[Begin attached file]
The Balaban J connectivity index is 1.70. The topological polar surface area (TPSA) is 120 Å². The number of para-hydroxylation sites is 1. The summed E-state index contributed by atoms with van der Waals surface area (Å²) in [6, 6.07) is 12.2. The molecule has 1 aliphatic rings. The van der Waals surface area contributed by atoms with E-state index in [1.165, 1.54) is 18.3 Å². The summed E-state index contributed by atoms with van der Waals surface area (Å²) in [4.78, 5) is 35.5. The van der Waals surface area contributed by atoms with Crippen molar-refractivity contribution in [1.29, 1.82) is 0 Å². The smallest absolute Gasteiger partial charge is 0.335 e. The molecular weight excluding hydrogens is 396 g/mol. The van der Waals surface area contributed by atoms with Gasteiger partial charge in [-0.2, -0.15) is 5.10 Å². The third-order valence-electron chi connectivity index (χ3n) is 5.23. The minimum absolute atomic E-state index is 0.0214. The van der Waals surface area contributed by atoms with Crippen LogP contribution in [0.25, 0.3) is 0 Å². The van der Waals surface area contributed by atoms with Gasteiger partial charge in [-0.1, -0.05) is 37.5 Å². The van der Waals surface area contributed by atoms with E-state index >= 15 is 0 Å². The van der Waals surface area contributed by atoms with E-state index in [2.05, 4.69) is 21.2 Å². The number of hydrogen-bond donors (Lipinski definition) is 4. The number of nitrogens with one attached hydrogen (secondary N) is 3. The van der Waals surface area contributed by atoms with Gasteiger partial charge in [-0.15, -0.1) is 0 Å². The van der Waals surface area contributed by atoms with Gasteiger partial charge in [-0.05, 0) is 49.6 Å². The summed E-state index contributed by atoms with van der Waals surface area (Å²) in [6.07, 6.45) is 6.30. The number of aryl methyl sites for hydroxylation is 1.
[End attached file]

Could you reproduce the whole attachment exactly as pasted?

The Balaban J connectivity index is 1.70. The topological polar surface area (TPSA) is 120 Å². The number of para-hydroxylation sites is 1. The summed E-state index contributed by atoms with van der Waals surface area (Å²) in [6, 6.07) is 12.2. The molecule has 1 aliphatic rings. The van der Waals surface area contributed by atoms with E-state index in [1.165, 1.54) is 18.3 Å². The summed E-state index contributed by atoms with van der Waals surface area (Å²) in [4.78, 5) is 35.5. The van der Waals surface area contributed by atoms with Crippen molar-refractivity contribution in [1.29, 1.82) is 0 Å². The smallest absolute Gasteiger partial charge is 0.335 e. The molecular weight excluding hydrogens is 396 g/mol. The van der Waals surface area contributed by atoms with Gasteiger partial charge in [-0.2, -0.15) is 5.10 Å². The third-order valence-electron chi connectivity index (χ3n) is 5.23. The minimum absolute atomic E-state index is 0.0214. The van der Waals surface area contributed by atoms with Crippen LogP contribution in [0.25, 0.3) is 0 Å². The van der Waals surface area contributed by atoms with Gasteiger partial charge in [-0.1, -0.05) is 37.5 Å². The van der Waals surface area contributed by atoms with E-state index >= 15 is 0 Å². The van der Waals surface area contributed by atoms with E-state index in [2.05, 4.69) is 21.2 Å². The number of hydrogen-bond donors (Lipinski definition) is 4. The number of nitrogens with one attached hydrogen (secondary N) is 3. The van der Waals surface area contributed by atoms with Gasteiger partial charge in [-0.15, -0.1) is 0 Å². The van der Waals surface area contributed by atoms with Gasteiger partial charge in [-0.05, 0) is 49.6 Å². The summed E-state index contributed by atoms with van der Waals surface area (Å²) in [6.07, 6.45) is 6.30. The number of aryl methyl sites for hydroxylation is 1.